Friday, October 2, 2020

The Morning Call---It is all about the stimulus bill


The Morning Call




The Market




The Averages  (27816, 3380) had a roller coaster day but ended to the upside, maintaining the trend of new higher highs.   At the moment, the only short term negative is those gap up opens down below, which, as you know, I believe will have to be filled.  Longer term, I still believe that the Market’s bias is to the upside and will remain so as long as investors buy into QEInfinity/Forever.


Historic pre-election sentiment.



Gold was up, extending its bounce off its 100 DMA, though it is still within a short term trend of lower highs.  TLT recovered from Wednesday whackage, but not enough to undo Wednesday’s technical damage. The dollar declined, but remained in a developing trend of higher lows. 


            Thursday in the charts.







              The Economy




                          August construction spending rose 1.4% versus estimates of +0.8%.


                          The September final manufacturing PMI was 53.2 versus consensus of                                             53.5.



The September ISM manufacturing index came in at 55.4 versus forecasts                 of 56.4



  September nonfarm payrolls increased by 661,000 jobs versus projections   of 850,000; the unemployment rate fell to 7.9% versus 8.2%.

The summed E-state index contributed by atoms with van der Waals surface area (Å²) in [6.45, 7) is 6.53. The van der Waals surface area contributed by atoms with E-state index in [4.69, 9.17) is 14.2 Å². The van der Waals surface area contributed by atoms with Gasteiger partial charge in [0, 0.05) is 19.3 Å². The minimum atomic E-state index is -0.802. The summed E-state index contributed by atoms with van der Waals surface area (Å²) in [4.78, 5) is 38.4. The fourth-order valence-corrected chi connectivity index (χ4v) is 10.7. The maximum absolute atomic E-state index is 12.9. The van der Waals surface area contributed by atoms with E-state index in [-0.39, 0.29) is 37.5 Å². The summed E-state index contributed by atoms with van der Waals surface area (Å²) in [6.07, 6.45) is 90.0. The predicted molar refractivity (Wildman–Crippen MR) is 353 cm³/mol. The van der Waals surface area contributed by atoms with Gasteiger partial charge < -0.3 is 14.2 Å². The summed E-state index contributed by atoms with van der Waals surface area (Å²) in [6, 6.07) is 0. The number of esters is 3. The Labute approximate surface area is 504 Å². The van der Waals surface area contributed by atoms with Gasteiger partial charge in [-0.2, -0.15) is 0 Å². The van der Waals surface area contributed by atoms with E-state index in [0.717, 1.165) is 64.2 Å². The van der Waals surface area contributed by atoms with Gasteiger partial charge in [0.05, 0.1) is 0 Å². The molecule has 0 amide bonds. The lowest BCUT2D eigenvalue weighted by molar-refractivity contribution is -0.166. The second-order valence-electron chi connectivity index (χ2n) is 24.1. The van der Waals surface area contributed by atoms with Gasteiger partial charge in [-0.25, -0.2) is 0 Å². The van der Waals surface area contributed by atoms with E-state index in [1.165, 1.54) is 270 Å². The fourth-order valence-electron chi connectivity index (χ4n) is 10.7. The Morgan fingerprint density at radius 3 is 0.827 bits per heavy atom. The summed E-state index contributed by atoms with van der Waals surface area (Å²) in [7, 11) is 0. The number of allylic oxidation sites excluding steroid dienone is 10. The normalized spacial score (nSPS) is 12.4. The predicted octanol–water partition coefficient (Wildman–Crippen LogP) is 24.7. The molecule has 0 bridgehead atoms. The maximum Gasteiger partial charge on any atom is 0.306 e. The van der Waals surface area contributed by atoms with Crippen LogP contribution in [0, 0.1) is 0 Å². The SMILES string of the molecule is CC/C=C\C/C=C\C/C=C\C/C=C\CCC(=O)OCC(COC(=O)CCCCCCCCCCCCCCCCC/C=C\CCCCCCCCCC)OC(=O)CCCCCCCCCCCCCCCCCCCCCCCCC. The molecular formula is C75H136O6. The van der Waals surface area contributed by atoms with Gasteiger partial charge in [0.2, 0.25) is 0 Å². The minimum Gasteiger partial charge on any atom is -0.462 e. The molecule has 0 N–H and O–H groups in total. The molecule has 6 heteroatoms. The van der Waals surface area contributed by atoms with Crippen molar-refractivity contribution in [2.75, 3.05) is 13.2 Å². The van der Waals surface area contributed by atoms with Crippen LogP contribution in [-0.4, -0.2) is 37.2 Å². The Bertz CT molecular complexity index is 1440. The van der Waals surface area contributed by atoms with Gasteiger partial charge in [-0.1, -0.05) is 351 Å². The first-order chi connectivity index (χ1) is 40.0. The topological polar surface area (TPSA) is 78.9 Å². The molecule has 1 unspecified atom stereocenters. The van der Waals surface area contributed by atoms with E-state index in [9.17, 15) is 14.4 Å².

The August Japanese unemployment rate was 3.0%, in line;   September   consumer confidence was 32.7 versus 32.0.


                          September EU flash CPI was 0.1%, in line.




                          August median household income.



                                                  Americans burned through savings in August.



                          Hotel occupancy rates down 31.5% YoY.



                          Why the real estate boom could last for years.



                          Small firm bankruptcies soar.



             The Fed


              Bring back Glass Steagall.



                  Fed policy and measuring inflation.



            Fiscal Policy


              Federal spending will excess $6 trillion in FY2020.



                  Hopes for a stimulus bill wane.



                Bottom line.  long term the economy will grow at a historically subpar secular rate due to the twin burdens of egregiously irresponsible fiscal and monetary policies---which, by the way, are becoming even more egregiously irresponsible as a result of measures being taken by the government and the Fed in dealing with the current crisis.’



    News on Stocks in Our Portfolios



What I am reading today



                               Crows possess higher intelligence long thought primarily human.



              Thoughts on the pussification of American youth. 



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